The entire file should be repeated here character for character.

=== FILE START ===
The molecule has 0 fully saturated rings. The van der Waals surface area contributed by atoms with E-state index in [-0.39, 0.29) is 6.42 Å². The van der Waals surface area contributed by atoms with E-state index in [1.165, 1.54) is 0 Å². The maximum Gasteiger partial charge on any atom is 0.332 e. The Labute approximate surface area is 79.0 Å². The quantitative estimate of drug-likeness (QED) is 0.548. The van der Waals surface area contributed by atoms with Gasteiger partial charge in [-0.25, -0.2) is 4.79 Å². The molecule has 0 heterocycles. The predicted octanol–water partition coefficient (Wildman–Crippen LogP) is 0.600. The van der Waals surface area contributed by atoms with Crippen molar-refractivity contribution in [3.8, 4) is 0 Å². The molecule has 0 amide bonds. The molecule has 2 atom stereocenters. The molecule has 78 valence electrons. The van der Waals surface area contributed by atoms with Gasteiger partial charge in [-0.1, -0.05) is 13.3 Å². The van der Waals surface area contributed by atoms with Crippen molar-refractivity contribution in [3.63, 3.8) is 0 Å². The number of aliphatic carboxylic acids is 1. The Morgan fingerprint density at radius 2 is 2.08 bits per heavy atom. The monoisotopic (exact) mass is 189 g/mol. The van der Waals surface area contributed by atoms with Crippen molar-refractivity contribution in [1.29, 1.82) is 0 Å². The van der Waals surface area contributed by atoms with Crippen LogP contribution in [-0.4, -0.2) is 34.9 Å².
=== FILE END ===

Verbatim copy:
The molecule has 0 fully saturated rings. The van der Waals surface area contributed by atoms with E-state index in [-0.39, 0.29) is 6.42 Å². The van der Waals surface area contributed by atoms with E-state index in [1.165, 1.54) is 0 Å². The maximum Gasteiger partial charge on any atom is 0.332 e. The Labute approximate surface area is 79.0 Å². The quantitative estimate of drug-likeness (QED) is 0.548. The van der Waals surface area contributed by atoms with Gasteiger partial charge in [-0.25, -0.2) is 4.79 Å². The molecule has 0 heterocycles. The predicted octanol–water partition coefficient (Wildman–Crippen LogP) is 0.600. The van der Waals surface area contributed by atoms with Crippen molar-refractivity contribution in [3.8, 4) is 0 Å². The molecule has 0 amide bonds. The molecule has 2 atom stereocenters. The molecule has 78 valence electrons. The van der Waals surface area contributed by atoms with Gasteiger partial charge in [-0.1, -0.05) is 13.3 Å². The van der Waals surface area contributed by atoms with Crippen molar-refractivity contribution in [3.63, 3.8) is 0 Å². The number of aliphatic carboxylic acids is 1. The Morgan fingerprint density at radius 2 is 2.08 bits per heavy atom. The monoisotopic (exact) mass is 189 g/mol. The van der Waals surface area contributed by atoms with Crippen molar-refractivity contribution in [1.29, 1.82) is 0 Å². The van der Waals surface area contributed by atoms with Crippen LogP contribution in [-0.4, -0.2) is 34.9 Å².